One of the six 1952 Topps Mickey Mantle cards graded PSA 9 (mint) has a new owner–at a new record price. Late Thursday night, the card offered through Heritage Auctions sold for $2.88 million including the buyer’s premium. It’s the most ever paid for a post-World War II trading card.
Owned for about two years by collector/dealer/former NFL lineman Evan Mathis, the card generated significant national publicity after it was revealed as a consignment in early March.
While it fell short of the $3.5 million pre-sale estimate, the card’s selling price again illustrates the remarkable and continuing increase in value for some of collecting’s most popular vintage cards. The last time a PSA 9 ’52 Mantle was offered in 2006, it sold for “only” $282,588 (the equivalent of $349,017 today). The previous record for a 1952 Topps Mantle card was $1.13 million in 2016, but that was for an example graded PSA Near Mint-Mint Plus 8.5. In 2016, a T206 Honus Wagner, considered the ‘holy grail’ of baseball cards sold for $3.12 million,which remains the highest price ever paid for a single card.
“The 1952 Topps Mickey Mantle card captures the attention of baseball fans, serious collectors, and investors alike and this auction made it one of the most valuable sports collectibles in existence,” said Chris Ivy, Director of Sports Auctions at Heritage. “It’s a phenomenal price, a world record, but it’s also the natural progression of a trend we’ve seen building for years.” Said Ivy, “More and more investors understand that elite collectibles are an asset with that rare tandem of low risk and high reward. As more investment capital has entered the market, record prices have self-perpetuated.”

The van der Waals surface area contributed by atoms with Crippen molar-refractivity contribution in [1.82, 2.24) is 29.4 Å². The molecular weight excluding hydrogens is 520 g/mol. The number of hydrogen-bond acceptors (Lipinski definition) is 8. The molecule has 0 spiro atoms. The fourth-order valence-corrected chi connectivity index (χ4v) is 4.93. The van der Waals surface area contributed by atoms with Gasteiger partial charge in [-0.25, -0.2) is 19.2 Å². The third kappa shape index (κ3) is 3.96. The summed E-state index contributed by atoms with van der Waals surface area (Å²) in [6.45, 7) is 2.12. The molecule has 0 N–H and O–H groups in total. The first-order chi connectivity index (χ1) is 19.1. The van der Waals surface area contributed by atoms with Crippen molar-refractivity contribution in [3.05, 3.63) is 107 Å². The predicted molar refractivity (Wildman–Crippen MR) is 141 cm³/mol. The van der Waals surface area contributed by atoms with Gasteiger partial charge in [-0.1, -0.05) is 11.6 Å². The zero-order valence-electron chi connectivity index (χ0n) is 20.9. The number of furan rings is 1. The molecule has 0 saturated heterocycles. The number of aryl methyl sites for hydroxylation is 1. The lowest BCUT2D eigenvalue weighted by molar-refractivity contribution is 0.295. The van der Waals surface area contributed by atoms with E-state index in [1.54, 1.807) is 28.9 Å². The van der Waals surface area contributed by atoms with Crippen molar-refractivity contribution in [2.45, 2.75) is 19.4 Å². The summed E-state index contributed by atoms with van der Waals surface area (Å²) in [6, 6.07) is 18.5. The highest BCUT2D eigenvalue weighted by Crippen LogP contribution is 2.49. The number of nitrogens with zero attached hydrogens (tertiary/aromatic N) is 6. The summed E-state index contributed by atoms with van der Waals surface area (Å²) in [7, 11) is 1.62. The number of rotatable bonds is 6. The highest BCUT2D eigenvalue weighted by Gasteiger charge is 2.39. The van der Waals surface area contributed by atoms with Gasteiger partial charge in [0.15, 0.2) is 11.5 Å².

“The fact that the last PSA Mint 9 example was auctioned for $282,588 in 2006 shows the tremendous gains that high-end, iconic sports collectibles have generated during the last 12 years,” stated PSA President Joe Orlando.
The card is also the fourth most expensive piece of sports memorabilia ever sold at auction, trailing only the $4.4 million paid for an early Babe Ruth Yankees jersey in 2012, the Wagner card and Mark McGwire’s 70th home run ball, which sold in 1999.
The card likely originated with a 1986 find by Alan “Mr. Mint” Rosen, who purchased several thousand 1952 Topps high numbers from a man in Massachusetts. At the time, several years before the advent of professional grading services, Rosen sold the highest quality Mantle cards for $3,500 each.
Mathis considered the card the best of his high-grade card collection. He sold it to finance a new home in Tennessee.
On Wednesday, Mathis talked with ESPN’s Bob Ley about the card, his passion for collecting and more.
A PSA 8 Mantle is currently being offered by Robert Edward Auctions and had a high bid of $216,000 including the 20% buyer’s premium as of Thursday afternoon.
The first Mantle card ever issued by Topps, it came out the same year that “The Mick” won his second of seven World Series rings with the Bronx Bombers. It was a season in which he clubbed 23 home runs, registered 87 RBI and batted .311 while patrolling center field at Yankee Stadium.
Mantle’s true rookie card, the 1951 Bowman, doesn’t carry quite the mystique. A PSA 9 example sold in the same Heritage Auction as the 1952 Topps card, netting $750,000. The third highest selling card in Friday’s portion of the two-day event was a 1916 Babe Ruth rookie card graded PSA 7 which sold for $384,000.
The auction continues with more lots scheduled to close Friday night at HA.com.